Speaking of Carr and his suggestion that IT will become a utility-like resource, what does Spittle make of the trend towards software as a service? His answer is that sourcing is a matter of horses for courses.

"You have to choose the model that's right for your business," he says. "For many businesses, having someone to run the IT is very attractive. You don't worry about it and you can have a fixed-cost approach. For others, that's anathema and they believe that having IT in-house provides them with an edge. But for most companies it's the data that's the important thing. We see companies that have data trapped in old applications and they want to liberate that data. You have to decide which data gives you power and act accordingly. Business has a much more pragmatic view of things because they're in business to do X or Y. You're going to get the spectrum of concerns: how do businesses solve their problems today and how do they get more competitive."

But when a company like IBM or Oracle is buying up fellow software firms left, right and center, where does that leave the IT buyer seeking consistency and peace of mind in making software investments?

Spittle points to IBM's record in software development and its experience in providing middleware that can accommodate a number of architectural approaches.

"We're providing a path so nobody gets 'dead-ended'," he says. "The IBM path is ultimately coherent so you feel comfortable and you have access to that consistency."

Looking ahead, Spittle sees a few new opportunities in software.

"Virtual worlds are interesting because they might just be the next metaphor for dealing with masses of data -- they could be the next user interface," he suggests. "You could be a student with your notes and video, interacting with other students without the constraints of travel and having to be there."

Sensors and activators

Intelligent networks are another area in which Spittle believes that it is possible to transform business operations.

"It's a lot less sexy than virtual worlds but sensors and activators for handling, assembling, transmitting and routing information, in order to make sense of data, will be enormous," he enthuses.

Spittle anticipates automated networks that can report back on their status so that factory equipment can tell administrators when they need maintenance duties to be performed; silos can send alerts for their need to be refilled; or oil exploration systems can "squirt the bird", that is, relay status signals via satellite.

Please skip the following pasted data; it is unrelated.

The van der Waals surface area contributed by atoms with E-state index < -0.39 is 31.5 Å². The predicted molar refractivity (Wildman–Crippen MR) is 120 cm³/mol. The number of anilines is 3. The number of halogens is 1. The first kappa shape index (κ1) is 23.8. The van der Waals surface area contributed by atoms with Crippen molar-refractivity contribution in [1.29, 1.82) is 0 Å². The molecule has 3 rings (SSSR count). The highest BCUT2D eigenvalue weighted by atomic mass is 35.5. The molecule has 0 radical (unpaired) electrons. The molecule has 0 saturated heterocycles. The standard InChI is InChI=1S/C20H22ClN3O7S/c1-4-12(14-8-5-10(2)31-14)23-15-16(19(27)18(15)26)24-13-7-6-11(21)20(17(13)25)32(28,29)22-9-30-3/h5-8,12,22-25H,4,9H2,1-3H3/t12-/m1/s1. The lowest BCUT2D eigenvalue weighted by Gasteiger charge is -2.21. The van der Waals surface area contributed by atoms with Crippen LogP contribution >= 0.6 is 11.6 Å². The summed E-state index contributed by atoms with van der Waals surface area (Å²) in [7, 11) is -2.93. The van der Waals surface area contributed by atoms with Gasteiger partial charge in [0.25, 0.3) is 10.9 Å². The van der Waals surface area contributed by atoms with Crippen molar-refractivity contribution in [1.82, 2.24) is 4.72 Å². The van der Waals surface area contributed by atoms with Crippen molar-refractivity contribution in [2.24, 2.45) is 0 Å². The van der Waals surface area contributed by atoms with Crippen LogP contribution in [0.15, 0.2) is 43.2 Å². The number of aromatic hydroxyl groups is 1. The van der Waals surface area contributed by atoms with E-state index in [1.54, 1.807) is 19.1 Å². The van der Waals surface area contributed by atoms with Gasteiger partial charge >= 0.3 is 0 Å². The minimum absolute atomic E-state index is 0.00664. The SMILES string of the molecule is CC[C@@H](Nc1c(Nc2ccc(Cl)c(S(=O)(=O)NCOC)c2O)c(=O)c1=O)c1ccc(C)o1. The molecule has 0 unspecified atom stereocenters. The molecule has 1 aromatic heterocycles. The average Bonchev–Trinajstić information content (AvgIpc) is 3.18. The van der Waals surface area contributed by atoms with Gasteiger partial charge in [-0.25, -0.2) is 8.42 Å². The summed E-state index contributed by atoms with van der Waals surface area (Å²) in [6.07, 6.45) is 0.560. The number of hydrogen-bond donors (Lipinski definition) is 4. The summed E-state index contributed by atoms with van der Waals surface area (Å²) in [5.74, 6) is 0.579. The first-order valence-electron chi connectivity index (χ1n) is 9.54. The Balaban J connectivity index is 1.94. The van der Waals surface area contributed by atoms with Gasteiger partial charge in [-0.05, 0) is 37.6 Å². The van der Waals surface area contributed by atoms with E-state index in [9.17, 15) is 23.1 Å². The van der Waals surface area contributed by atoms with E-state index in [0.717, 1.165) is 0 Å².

In line with IBM's recent deal to buy Cognos, Spittle is also keen on the possibilities of business intelligence.

"Being able to distinguish the signal from the noise is really key in business today, and business intelligence instrumentation, for example through dashboards, is a good example of how you do that," he says.

Also, going forward, Spittle is optimistic about the fabled promised alignment of business and technology, noting that young people coming into the workplace have a stronger understanding of technology than ever before.

"You have to understand the business processes in order to instantiate and we're in transition to a different form of understanding where we're getting technology DNA into everybody's system," he claims, adding that so-called Web 2.0 tagging, commenting, rating and other tools are helping fulfill the promise of collaboration.

Power to the user

"With Web 2.0 we're seeing that step change between the web as a passive repository and an active resource that supports collaboration and puts an enormous amount of power into the hands of the user. People are a lot less tolerant of bad user interfaces. They expect a button to go back and go forwards and these are the new table stakes that we all expect to see there."

So is it possible that Web 2.0 will equal Knowledge Management 2.0, with companies able to get over the usability and change process hurdles that have been so challenging in the past?

Spittle is optimistic, noting that "one of the problems with knowledge management was that it was monolithic and very technical and demanded skills that prevented others from joining in." Indeed, he is confident that the confluence of technologically-savvy people entering the workforce, Web 2.0 mash-ups, and improved matching of IT and lines of business will lead to a perfect storm of improvements.

"Let's not underestimate speed," he advises. "People still want to get first-mover advantage and it's all about the linkages between what is possible with technology and the problem that needs solving."

As for Spittle himself, he embodies the geographically diverse, flexible world of business today.

"This is my office today," he says, waving to the plain cubicle in IBM's concrete palace, "but really the network is my office." Pointing to an Ethernet port, he adds, "That's my connectivity and the people I work with."

Outside, the weather continues to torment tourists and office workers who are buffeted by high-speed winds and torrential rain. Inside IBM, a venerable stability presides and all is calm.